Semantron 23 Summer 2023

The interior self in Maoist China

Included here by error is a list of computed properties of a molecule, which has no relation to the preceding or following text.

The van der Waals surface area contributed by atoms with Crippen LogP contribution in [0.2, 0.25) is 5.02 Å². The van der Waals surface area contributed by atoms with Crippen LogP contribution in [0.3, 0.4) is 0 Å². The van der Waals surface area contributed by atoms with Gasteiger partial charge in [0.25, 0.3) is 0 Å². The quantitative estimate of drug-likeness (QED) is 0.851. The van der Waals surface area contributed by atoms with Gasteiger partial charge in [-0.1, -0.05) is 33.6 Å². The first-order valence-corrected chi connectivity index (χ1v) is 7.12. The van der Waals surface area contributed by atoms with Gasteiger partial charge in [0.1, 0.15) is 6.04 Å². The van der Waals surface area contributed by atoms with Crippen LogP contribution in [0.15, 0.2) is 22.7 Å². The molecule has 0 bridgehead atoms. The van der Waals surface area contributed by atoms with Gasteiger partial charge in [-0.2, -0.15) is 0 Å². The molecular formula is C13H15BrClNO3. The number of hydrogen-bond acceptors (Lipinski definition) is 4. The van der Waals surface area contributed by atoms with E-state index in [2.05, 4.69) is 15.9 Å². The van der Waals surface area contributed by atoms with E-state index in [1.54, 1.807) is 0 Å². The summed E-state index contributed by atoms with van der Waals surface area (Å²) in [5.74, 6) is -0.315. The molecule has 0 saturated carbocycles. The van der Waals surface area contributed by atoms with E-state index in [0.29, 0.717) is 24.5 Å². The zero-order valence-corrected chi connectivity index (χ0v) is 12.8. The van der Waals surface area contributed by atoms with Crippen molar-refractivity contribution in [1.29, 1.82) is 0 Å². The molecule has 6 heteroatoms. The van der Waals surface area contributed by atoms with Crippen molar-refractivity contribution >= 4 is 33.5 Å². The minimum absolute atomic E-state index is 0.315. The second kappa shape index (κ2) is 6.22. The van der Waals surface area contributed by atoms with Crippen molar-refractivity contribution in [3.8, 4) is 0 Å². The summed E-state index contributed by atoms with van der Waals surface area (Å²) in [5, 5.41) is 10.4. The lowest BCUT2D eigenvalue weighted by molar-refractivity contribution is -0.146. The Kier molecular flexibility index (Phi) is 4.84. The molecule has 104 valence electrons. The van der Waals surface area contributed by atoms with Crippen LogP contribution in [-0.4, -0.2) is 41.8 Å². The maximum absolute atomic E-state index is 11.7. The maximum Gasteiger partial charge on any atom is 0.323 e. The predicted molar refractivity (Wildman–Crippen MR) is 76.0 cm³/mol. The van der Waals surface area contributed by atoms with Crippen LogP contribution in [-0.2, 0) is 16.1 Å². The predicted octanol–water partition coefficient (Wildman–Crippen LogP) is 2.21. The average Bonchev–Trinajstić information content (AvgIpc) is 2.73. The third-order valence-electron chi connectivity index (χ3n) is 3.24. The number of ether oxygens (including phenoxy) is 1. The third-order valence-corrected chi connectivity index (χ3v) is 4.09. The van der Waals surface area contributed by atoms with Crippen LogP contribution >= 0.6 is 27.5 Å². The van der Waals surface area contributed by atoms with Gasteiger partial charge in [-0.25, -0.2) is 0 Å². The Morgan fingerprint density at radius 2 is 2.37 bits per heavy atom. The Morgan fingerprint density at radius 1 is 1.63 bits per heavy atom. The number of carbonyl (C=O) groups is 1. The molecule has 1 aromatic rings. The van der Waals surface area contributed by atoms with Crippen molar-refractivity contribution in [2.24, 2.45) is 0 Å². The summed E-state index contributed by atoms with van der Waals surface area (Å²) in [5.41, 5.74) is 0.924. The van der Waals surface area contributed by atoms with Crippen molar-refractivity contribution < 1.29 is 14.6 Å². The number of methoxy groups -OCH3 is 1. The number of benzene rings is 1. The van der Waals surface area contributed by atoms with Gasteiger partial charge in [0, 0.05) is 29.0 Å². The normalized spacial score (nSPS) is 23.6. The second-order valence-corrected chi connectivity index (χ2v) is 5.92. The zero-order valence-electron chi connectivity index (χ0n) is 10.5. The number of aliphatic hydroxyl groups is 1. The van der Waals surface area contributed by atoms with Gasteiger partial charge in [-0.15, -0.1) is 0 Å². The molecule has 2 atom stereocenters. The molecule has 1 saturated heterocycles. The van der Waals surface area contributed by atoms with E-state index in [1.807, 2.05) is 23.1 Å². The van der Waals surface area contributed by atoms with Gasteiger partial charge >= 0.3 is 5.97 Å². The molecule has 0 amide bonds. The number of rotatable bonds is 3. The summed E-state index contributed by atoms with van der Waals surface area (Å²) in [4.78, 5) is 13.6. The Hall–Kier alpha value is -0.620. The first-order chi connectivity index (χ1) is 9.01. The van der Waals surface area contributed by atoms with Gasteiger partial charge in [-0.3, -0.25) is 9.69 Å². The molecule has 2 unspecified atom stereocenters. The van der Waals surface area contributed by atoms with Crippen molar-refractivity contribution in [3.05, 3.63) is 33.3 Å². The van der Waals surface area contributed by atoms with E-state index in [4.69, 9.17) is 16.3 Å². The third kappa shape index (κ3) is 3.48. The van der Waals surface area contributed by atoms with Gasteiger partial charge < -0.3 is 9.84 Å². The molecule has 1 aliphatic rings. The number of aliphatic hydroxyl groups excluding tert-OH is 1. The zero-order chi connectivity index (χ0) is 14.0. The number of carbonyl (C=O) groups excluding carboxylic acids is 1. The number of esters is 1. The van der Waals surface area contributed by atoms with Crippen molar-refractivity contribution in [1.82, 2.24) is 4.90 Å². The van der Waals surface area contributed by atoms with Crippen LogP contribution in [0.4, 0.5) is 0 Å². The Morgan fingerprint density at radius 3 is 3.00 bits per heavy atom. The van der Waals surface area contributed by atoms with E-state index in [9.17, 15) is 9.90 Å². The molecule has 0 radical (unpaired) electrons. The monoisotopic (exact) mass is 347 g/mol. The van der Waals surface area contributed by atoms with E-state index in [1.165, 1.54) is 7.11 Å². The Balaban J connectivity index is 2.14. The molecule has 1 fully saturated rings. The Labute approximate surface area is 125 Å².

revolutionary mass movements, as seen in the Cultural Revolution. The young diarist would be able to note records of correspondences and their own reflections to discover where they stood in society. Despite keeping one, the diary was the object through which ‘ literate citizens have processed public discourse ’. 9 The diary’s value to the authoritarian regime extended beyond being a tool for indoctrination. The diary was also a politically crafted physical product that ensured that it was an ‘ intimate friend ’ 10 of every citizen. By the time the CCP consolidated its power, the means of diary production and distribution were waiting to be ‘ repurposed by a more effective political organization than the KMT ’. 11 As Moore notes, use of pulped wood for cheaper and more durable paper, the development of recovery boilers in the 1930s, and the increased access to rubber-cartridge fountain pens facilitated mass production of these cheaply bound portable objects in ex-KMT strongholds. From 1952, Shanghai’s Yaguang Stationary rapidly produced ‘democracy diaries’. Inspired by Mao’s On New Democracy , these diaries were always on one’s person, being able to fit in a specifically designed pocket of ‘Mao Suits’, a modified version of Sun Yat - Sen’s two - piece suit. The CCP’s ingenious decision to take up the KMT model and exploit the diary’s place in politics and culture proved to be of immense value, as it forced a material connection between the individual and the regime and in turn subordinated the people to Mao’s ideological control. When looking beyond the diary’s value to the authoritarian regime of the CCP, the diary’s value as a type of historical document is immense. Although laced with untruths and falsified information promoted by the party, these books known as ‘Peace Diary’ or ‘Work and Study Diary’ reveal how the population accepted and comprehended communism, but also how they applied its tenets to their lives. The complexity of the diary as a historical source, with its ‘ uncertain nature between literary and historical writing ’ 12 has long frustrated historians and is further complicated by ‘ the relationship between the diarist’s subjective voice and objective reality’. 13 This is especially relevant in Maoist China and the endless struggle between the narrative of the ‘individual’ and the narrative of the state, typified by Sino-Japanese collaborator Bai Jianwu considering the diary as a ‘ political performance ’. 14 This confirms the transformati on of the diary from an individual’s private document into a document written to compete for party praise and recognition. This feat of the regime can be compared with the development of the view of the diary in Britain at the same point in time as the beg inning of Mao’s chairmanship. Between the 1920s and 1950s, diary keeping was ‘ one way of making sense of changing notions of the self [and] individual privacy ’. 15 The celebrated daily action of recording diary entries was seen as a meaningful practice. The increased 9 Moore, A. Personal Diaries. Personal Diaries ( 日 记 ) | Mao Era in Objects ( Consulted: 30/07/2022. 10 Ibid. 11 Ibid. 12 Hellbeck, J. (2004) ‘The Diary between Literature and History: A Historian’s Critical Response’, The Russian Review Vol. 63, 4: 621-629. 13 Ibid. 14 Dryburgh, M. (2009) ‘Rewriting Collaboration: China, Japan, and the Self in the Diaries of Bai Jianwu’, The Journal of Asian Studies Vol. 68, 3: 689-714. 15 Ibid.


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